Thursday, June 11, 2009

Workers' Fightback: Update 6

Over half of UK workers have seen an attack on their jobs, pay or working conditions since the start of the recession, according to bosses’ website Keep Britain Working. LibCom reports that:
“27% of workers in the UK have taken a pay cut, 24% have seen a cut in hours, and 24% have “lost benefits”. 37% of workers have experienced one of these attacks, whereas 27% have experienced two and 5% have experienced all three.”
But some groups of workers are fighting back, showing that there is an alternative to the kind of despair that the BNP and politicians generally feed on: working class solidarity!

A solid strike by London Tube workers aside, the good news this week is that the decisive action of Ford/Linamar workers in Swansea has forced bosses into a retreat, and saved the job of their union convenor, Rob Williams. ‘Red Robbo’ was sacked when he expressed solidarity with the sacked Visteon workers, who were taking direct action in and around their Ford-linked factories (the Visteon fighters eventually won a much improved redundancy package). An indefinite strike had been due to start at Linamar on Thursday, but the company agreed to unconditionally reinstate Williams, averting the action with just hours to spare. It may not be a mere coincidence that Williams had recently visited the Ford plant in Kansas, which is the main receiver of parts from Linamar Swansea. But this will not be the end of the war; Linamar will still be looking to offload the cost of their profit crisis onto the workers who create that profit. Watch this space, and this one.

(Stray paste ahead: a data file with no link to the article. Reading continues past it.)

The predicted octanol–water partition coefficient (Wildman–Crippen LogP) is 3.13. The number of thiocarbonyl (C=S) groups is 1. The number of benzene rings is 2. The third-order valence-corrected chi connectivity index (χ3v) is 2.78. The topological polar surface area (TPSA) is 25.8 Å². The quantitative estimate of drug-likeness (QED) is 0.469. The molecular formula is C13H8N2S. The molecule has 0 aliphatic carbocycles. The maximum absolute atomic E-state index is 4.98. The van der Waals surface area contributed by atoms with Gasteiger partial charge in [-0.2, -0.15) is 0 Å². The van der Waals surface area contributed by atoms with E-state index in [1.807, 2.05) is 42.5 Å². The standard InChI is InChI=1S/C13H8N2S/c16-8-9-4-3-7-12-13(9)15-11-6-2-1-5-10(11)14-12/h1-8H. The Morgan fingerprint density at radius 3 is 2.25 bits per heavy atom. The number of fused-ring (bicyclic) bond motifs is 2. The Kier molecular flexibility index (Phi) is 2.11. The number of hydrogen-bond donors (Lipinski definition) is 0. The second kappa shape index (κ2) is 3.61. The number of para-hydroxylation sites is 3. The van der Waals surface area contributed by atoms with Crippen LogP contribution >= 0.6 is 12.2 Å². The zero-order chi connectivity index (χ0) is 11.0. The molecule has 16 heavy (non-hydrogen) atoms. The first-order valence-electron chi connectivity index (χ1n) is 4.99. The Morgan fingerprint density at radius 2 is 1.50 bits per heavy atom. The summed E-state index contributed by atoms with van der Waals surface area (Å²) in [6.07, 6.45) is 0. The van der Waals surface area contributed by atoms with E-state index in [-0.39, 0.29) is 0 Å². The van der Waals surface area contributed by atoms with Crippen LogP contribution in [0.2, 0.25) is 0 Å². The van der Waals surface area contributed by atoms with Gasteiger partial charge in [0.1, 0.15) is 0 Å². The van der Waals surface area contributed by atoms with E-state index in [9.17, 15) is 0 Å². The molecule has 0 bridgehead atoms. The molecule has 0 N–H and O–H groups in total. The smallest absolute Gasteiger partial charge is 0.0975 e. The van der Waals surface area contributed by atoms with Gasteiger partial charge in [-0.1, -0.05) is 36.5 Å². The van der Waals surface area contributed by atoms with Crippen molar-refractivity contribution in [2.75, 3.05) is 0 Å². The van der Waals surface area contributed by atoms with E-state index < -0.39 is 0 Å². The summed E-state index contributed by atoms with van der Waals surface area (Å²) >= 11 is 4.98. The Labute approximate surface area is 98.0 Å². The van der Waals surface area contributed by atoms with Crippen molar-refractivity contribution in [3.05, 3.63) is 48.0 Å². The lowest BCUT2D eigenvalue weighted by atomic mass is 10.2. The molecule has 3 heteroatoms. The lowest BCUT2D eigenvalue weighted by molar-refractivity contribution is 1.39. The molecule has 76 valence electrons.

As if Ford weren’t having enough trouble, there’s also the beginning of resistance at their Getrag plant in Halewood, Merseyside. Getrag want to impose a cut to one of three shifts at the gearbox-making factory. Last year, production was halted for a month over Christmas, and in January workers returned to a four day week. Now bosses want further reductions, and Unite union negotiator Dave Osbourne seemed willing to comply two weeks ago, telling the Liverpool Daily Post that:

“We met senior Getrag management, who indicated to us their need to reduce shift work in the plant as a result of falling volumes. They have given notice they intend to move to two-shift working in mid-June or the end of June. We do not foresee any job losses.”
This statement exposes the nationalist perspective of the union tops. They are trying to protect their dues base by forcing concessions on workers, and hoping that employers will keep jobs in the UK. However, this week it emerged that Getrag want to move the shift to a site in Bordeaux, France, where workers will presumably face a higher rate of exploitation. Six hundred and fifty Halewood workers reacted with fury, and staged a ‘wildcat’ strike - walking off the job without going through time-consuming official procedures. Osbourne has now pledged to get the matter “satisfactorily resolved”, but his own bottom line is sure to be his primary concern.

Finally for this week, workers at a sweatshop in Mexico were held hostage by their employer last Friday, in an attempt to stop them striking for better working conditions, a cafeteria, health services and better pay. Managers and security guards at the Midland factory Ciudad Juárez prevented a walkout by forcibly holding some sixty technical and blue-collar workers, who produce machine equipment for the oil industry.

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